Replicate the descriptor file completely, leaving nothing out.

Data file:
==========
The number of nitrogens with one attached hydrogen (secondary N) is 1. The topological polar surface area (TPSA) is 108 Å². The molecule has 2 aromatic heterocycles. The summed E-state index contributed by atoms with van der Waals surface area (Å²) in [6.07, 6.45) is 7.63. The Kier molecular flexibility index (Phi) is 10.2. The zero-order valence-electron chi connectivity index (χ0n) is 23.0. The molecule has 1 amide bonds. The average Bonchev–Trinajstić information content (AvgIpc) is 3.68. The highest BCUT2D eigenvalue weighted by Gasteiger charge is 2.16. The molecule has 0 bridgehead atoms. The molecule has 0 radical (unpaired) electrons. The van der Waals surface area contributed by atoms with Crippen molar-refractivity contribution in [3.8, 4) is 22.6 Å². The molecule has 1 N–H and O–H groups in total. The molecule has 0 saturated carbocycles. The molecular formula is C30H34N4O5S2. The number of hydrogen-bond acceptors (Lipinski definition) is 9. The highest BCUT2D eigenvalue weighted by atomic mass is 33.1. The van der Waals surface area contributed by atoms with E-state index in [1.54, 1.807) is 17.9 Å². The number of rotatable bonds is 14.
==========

The number of nitrogens with one attached hydrogen (secondary N) is 1. The topological polar surface area (TPSA) is 108 Å². The molecule has 2 aromatic heterocycles. The summed E-state index contributed by atoms with van der Waals surface area (Å²) in [6.07, 6.45) is 7.63. The Kier molecular flexibility index (Phi) is 10.2. The zero-order valence-electron chi connectivity index (χ0n) is 23.0. The molecule has 1 amide bonds. The average Bonchev–Trinajstić information content (AvgIpc) is 3.68. The highest BCUT2D eigenvalue weighted by Gasteiger charge is 2.16. The molecule has 0 bridgehead atoms. The molecule has 0 radical (unpaired) electrons. The van der Waals surface area contributed by atoms with Crippen molar-refractivity contribution in [3.8, 4) is 22.6 Å². The molecule has 1 N–H and O–H groups in total. The molecule has 0 saturated carbocycles. The molecular formula is C30H34N4O5S2. The number of hydrogen-bond acceptors (Lipinski definition) is 9. The highest BCUT2D eigenvalue weighted by atomic mass is 33.1. The van der Waals surface area contributed by atoms with E-state index in [1.54, 1.807) is 17.9 Å². The number of rotatable bonds is 14.